Corn snakes are America’s second most popular pet snake, and for good reason. They’re extremely docile and easy to care for in captivity. However, you still need to buy a corn snake tank and set it up correctly.
The best tank for a corn snake is a large plastic-lidded tub or a glass vivarium. Include a heat source, substrate, hides, a water bowl, and some enrichment, such as climbing branches. Your corn snake’s enclosure should be long enough for your snake to stretch out fully. You’ll need to upgrade the tank’s size as your snake grows.
The ideal corn snake habitat has a humidity level of 40-50%, and temperatures between 72 and 90 Fahrenheit. Whichever tank you choose, it should be well-ventilated but secure enough that your snake can’t escape.
Table of Contents:
What Kind of Tank Does a Corn Snake Need?
There is no standard corn snake tank size, because it depends on the length of the snake. A corn snake’s vivarium should be at least long enough for it to stretch its body out completely. However, if the tank is too big, your snake could feel exposed and vulnerable to attack.
Your corn snake tank’s length, plus its width, should be at least as long as your snake. So if your snake is 3 feet long, the tank could be 2 feet long by 1 foot wide.
However, this is a minimum requirement. Ideally, the length of the tank should be equal to the length of your snake. As corn snakes like to climb, it should also be tall enough to offer vertical enrichment, like branches.
If your corn snake’s vivarium is too big and empty, this could cause stress. So, avoid putting a baby corn snake into a huge tank straight away. Start off small, and upgrade your snake to larger habitats as it grows.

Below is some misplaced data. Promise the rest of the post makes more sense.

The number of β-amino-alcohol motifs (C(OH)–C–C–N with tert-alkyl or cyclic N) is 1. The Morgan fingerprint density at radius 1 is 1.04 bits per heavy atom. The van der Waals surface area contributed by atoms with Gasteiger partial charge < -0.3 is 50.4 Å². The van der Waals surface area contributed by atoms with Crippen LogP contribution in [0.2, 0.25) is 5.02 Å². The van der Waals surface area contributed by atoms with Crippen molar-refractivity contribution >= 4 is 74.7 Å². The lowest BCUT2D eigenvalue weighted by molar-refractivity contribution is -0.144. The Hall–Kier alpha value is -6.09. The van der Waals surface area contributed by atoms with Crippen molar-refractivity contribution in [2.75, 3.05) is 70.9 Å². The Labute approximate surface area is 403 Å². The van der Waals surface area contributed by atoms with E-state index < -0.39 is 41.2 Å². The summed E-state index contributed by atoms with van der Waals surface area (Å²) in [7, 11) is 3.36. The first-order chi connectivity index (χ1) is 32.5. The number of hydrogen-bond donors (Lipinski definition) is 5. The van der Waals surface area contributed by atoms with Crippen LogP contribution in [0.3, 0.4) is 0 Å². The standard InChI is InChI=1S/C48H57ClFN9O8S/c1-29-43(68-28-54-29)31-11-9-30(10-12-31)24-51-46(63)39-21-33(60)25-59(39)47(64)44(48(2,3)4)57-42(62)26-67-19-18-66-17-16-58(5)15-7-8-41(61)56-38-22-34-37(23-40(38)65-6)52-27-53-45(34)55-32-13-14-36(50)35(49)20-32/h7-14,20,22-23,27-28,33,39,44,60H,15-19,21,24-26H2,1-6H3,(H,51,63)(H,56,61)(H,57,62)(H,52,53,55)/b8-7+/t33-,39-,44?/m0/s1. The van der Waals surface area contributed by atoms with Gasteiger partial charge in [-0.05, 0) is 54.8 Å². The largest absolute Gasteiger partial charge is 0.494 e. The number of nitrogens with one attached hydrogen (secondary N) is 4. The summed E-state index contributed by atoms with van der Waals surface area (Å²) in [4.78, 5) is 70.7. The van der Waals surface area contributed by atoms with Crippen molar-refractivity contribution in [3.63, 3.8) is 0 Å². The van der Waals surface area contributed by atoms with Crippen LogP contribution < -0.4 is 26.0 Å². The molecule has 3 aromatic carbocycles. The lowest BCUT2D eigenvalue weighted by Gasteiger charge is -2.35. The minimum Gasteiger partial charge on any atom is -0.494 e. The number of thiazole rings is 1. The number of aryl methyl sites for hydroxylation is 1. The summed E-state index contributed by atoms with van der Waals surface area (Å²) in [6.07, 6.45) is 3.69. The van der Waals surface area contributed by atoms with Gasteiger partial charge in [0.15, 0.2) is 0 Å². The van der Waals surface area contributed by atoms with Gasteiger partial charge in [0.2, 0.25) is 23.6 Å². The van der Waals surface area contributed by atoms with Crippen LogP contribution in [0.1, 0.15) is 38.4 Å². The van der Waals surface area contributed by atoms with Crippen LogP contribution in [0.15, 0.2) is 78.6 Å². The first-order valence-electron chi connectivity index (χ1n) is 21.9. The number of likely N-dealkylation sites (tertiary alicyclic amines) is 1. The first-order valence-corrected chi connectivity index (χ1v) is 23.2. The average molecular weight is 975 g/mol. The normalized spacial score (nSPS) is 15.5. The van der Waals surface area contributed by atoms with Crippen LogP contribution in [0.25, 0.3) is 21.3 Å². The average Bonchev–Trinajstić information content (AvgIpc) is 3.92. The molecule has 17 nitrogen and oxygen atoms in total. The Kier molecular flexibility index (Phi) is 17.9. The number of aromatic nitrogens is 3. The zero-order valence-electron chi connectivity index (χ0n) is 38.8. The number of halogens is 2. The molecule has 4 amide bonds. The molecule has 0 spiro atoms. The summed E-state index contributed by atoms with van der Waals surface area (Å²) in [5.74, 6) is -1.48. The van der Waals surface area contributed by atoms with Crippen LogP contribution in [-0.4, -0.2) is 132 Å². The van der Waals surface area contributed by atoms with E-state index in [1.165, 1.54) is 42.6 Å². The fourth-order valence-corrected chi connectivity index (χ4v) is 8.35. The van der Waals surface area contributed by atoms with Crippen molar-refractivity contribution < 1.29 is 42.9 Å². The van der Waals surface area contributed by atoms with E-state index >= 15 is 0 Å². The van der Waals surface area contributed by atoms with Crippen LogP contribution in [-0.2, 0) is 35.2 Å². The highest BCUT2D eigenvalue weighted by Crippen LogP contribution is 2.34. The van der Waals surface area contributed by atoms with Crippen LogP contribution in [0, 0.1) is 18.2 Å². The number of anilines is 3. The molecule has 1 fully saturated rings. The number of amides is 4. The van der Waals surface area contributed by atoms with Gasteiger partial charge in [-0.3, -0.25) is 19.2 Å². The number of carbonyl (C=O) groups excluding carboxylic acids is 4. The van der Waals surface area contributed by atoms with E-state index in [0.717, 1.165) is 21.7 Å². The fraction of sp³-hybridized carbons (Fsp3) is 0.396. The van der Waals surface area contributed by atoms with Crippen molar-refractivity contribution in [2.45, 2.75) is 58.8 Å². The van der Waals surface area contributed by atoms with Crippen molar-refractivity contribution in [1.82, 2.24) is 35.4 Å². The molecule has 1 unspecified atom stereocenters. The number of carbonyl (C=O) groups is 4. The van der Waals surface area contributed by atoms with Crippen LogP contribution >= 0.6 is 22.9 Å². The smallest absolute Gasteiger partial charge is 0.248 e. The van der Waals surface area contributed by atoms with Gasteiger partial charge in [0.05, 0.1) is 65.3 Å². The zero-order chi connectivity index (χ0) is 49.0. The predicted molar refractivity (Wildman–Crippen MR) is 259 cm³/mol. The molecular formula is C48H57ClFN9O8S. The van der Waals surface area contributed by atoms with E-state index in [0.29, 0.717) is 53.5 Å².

There are 2 main options for your corn’s enclosure: plastic or glass. Wooden vivariums aren’t ideal, as they can grow mold and are difficult to clean.
Plastic Tubs for Corn Snakes
Plastic tubs are the cheapest type of corn snake tank. They come in various sizes, so they are suitable for juveniles and adults. The box will need a secure lid, so that your snake can’t get out. You will need to drill some ventilation holes in the sides, to allow excess moisture to escape.
Plastic tubs hold in humidity well, and they’re easy to clean. They’re also lightweight, and easy to move around when necessary. The major drawback to plastic tubs is that it’s difficult to use heat lamps with them. Heat lamps could easily melt the plastic lid, so heat mats work better.
Plastic tubs aren’t particularly attractive. So if you’re planning have your corn snake on display, you may prefer glass instead.
Glass Vivariums for Corn Snakes
Glass tanks are the more expensive corn snake housing option. They can cost several hundred dollars, but they are much more attractive to look at than plastic tubs.
A glass vivarium is the best option if you want to have your corn snake on display. They’re transparent, so you can clearly see your snake and tank decorations through the glass.
Glass tanks don’t hold on to humidity as well as plastic tubs. However, as corn snakes don’t require much humidity, this won’t matter unless your home is very dry.
As glass is so heavy, glass corn snake tanks are harder to move and clean. They’re also extremely fragile, so pets and children should stay clear.
Most glass tanks come with a metal screen lid, which is great for use with a heat lamp. This means you can give your corn snake a basking spot.
What Are The Best Tanks for Corn Snakes?
Not all plastic tubs and glass tanks are alike. Some are designed better than others, and made of sturdier materials. Here are our recommendations.
1) Really Useful Box
Really Useful Box is a trustworthy brand of plastic storage bins. Their boxes are a favorite among snake enthusiasts because they’re sturdy and have a secure locking lid. They’re also lightweight and easy to clean.